You have drawn a powerboat that itself has some fundamental flaws. What you have drawn has the characteristics of a power boat, not a sailboat. It is conventional to have a mostly straight keel line (as viewed in profile) with the forward quarter of the keel curved a bit upward. If you take out the roundness of the chines in the after part of the hull it will make a better powerboat. Make the aft chines hard not rounded. O.K. that is the shortest of comments for a power boat.

    For a sailboat, what you have drawn is a real dog. Yes it could be made to sail but it would not sail well or fast. Further than that it would "hunt" in even a moderates chop. The transom would drag half the ocean behind it if you fail to get it up at least to the waterline or preferably a bit above the WL. The transom as drawn is too wide. If you put some rocker in the bottom, in order to get the transom above the surface that will be a good start. When the transom is as wide as that, it will drag the corners of the transom when the boat is heeled regardless of the excessive chine curvature that you have shown. . Conventional designs often us some bottom camber, or alternatively, some vee as the bottom approaches the transom. Those are design features that are necessary if the boat is to sail decently. You also need to get the forefoot (front end of the keel) raised almost up to the waterline. If you fail to do that the boat will be very stubborn when tacking and it will be difficult to steer when quartering wakes or waves.

    DO not take these comments as a personal affront. That is certainly not my intention. Your boat, as drawn, needs some major revisions if it is to be as successful as one would hope.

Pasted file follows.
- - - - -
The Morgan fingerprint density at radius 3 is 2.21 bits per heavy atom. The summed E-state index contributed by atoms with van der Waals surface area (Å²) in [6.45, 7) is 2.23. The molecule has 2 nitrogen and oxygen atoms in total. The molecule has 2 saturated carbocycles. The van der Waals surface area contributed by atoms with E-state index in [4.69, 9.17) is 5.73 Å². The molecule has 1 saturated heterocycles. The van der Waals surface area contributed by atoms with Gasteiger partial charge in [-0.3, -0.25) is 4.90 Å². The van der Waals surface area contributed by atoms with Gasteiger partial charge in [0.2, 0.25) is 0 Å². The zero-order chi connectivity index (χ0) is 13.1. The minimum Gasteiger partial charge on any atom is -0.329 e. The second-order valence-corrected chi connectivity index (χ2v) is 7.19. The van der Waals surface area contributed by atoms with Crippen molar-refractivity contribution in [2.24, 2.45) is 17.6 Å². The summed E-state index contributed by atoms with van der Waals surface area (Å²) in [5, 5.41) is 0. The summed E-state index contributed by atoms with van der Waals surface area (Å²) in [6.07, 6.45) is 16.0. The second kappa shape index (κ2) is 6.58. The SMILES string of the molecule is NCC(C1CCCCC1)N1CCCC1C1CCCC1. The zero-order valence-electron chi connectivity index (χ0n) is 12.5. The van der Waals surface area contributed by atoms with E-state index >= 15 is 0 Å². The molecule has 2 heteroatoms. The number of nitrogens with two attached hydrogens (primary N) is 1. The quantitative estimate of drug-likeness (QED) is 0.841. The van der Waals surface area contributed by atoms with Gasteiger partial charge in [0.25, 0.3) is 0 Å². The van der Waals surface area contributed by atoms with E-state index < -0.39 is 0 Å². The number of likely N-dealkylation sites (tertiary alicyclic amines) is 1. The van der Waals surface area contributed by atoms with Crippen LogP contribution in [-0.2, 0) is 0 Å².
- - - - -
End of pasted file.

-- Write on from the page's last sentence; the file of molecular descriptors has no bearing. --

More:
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  8. gonzo
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    gonzo Senior Member

    You also need to calculate the weights and moments so the boat floats on her lines. It is not like a house where you can put walls, appliances and furniture wherever is convenient. Anything on the port side needs to be counterbalanced by something on the starboard side.
     
  9. TANSL
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    TANSL Senior Member

    And longitudinally? ... or you designers do not worry about that?
     
  10. messabout
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    messabout Senior Member

    Tansl, the Op told us that he is a "noob" Translated, that word means that he is just beginning to try to design boats and his knowledge is at the beginning stage. No need, at this time, to confuse or discourage him with the more esoteric parts of the process. Thus, no mention was made about lateral or longitudinal trim, CB, CLR, CE, RM and so on.
     
  11. TANSL
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    TANSL Senior Member